Although to look at somebody while listening to him or her is a sign of showing respect in China, maintaining too much eye contact with a Chinese can be interpreted as a challenge, especially if the person you are looking at is of senior rank, especially the head of Chinese delegation.

Chinese businesspeople will often nod during conversations. Nodding, however, should not necessarily be interpreted as agreement or an affirmative answer. Rather, it is an acknowledgement of the speaker.

Do not misinterpret smiles. Besides commonly expressed warmth and delight, for the Chinese it may also be an attempt to maintain calm in a tense, uncomfortable or awkward situation.

Recognize that definitive responses are rarely given in the Chinese culture and that the word “yes” may have multiple meanings, such as it is so, it is correct, it is okay, and so on.

The Chinese are often reluctant to express disagreement openly. Therefore, they may use subtle gestures to signal disagreement in order to save the face of those with whom they disagree. In order to signal surprise or displeasure, the Chinese may breathe audibly and quickly through their teeth and lips. This gesture allows others to alter their behaviour.

Note: if your Chinese partners say, “not a big issue” or “the problem is not serious”, they actually usually mean that there still are problems or that the problems are serious.

There may be periods of silence at a business negotiation. Please do not interrupt these, and do not be the one breaking the silence.

The Chinese prefer to establish a strong relationship before closing a deal, so you might have to meet up several times with them to achieve your objectives.

There is no formal end to negotiations and “settled” points can arise again much later than they are unexpected. Scheduling and deadlines are set and expected to be respected, but requests for extensions and re-scheduling are not uncommon.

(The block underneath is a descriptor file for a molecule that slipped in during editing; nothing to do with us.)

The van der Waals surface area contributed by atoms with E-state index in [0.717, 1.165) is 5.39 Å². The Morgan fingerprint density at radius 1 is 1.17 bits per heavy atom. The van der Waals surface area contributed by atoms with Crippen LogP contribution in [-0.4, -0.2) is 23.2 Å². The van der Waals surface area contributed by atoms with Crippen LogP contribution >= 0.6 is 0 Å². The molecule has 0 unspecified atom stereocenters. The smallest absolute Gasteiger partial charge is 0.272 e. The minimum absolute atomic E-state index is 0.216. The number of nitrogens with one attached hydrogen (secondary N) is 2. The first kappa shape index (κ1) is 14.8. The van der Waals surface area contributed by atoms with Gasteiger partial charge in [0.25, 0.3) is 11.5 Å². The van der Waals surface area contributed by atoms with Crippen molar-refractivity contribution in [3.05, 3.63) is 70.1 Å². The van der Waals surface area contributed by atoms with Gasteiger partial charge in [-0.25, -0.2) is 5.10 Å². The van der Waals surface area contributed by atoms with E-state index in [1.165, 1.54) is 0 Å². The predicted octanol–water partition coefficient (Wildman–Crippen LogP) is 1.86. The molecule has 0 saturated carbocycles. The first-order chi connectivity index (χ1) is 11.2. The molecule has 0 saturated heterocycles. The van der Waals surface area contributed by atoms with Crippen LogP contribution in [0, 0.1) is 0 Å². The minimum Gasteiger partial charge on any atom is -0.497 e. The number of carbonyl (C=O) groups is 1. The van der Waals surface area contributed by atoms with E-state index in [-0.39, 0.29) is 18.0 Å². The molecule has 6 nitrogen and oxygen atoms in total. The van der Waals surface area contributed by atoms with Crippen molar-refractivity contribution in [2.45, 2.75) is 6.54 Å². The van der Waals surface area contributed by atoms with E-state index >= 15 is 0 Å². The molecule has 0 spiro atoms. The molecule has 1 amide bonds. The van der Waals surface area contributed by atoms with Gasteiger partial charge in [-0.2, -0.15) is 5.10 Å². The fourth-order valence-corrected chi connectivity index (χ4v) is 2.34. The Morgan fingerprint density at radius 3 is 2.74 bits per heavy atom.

Regarding decision-making, the Chinese tend to extend negotiations far beyond the agreed deadline to gain some advantage for themselves. So your patience is highly appreciated and you need to be prepared for their delays. Try not to mention deadlines.

Remember a contract is considered a draft subject to change. The Chinese may agree on a deal and then change their mind. A signed contract in China is sometimes not binding and does not mean a closure of the negotiations at all.

Although not bringing presents is normal, since accepting gifts is considered bribery (illegal in the country), it is a common practice to exchange modest gifts with your new Chinese associates at the first negotiation session, because giving a gift can make you start a business meeting on the right foot. A good practice is giving a group gift from your company to the host Chinese company. Remember to present this gift to the leader of the delegation.

Above all, be prepared because a negotiation with Chinese usually proceed slowly, cautiously, patiently, without emotional display and seeking compromise. Be prepared for numerous meetings and very long negotiations, sometimes negotiations for an agreement can take ten days straight or even more if with many intermissions.

In conclusion, many business manners observed in the Western world are also followed in China, so as long as you pay attention to the particulars above, you will do great in China!


John L. Graham, Mark Lam, “The Chinese Negotiation”, Harvard Business Review OnPoint 5100, October 2003

Tony Fang, (2006) "Negotiation: the Chinese style", Journal of Business & Industrial Marketing, Vol. 21 Iss: 1, pp.50 - 60

Refkin Alan (May, 2012). “Doing the China Tango: How to Dance around Common Pitfalls in Chinese Business Relationships”.

Refkin Alan (August, 2011). “The Wild, Wild East: Lessons for Success in Business in Contemporary Capitalist China”.

Refkin Alan (May, 2012). “Doing the China Tango: How to Dance around Common Pitfalls in Chinese Business Relationships”.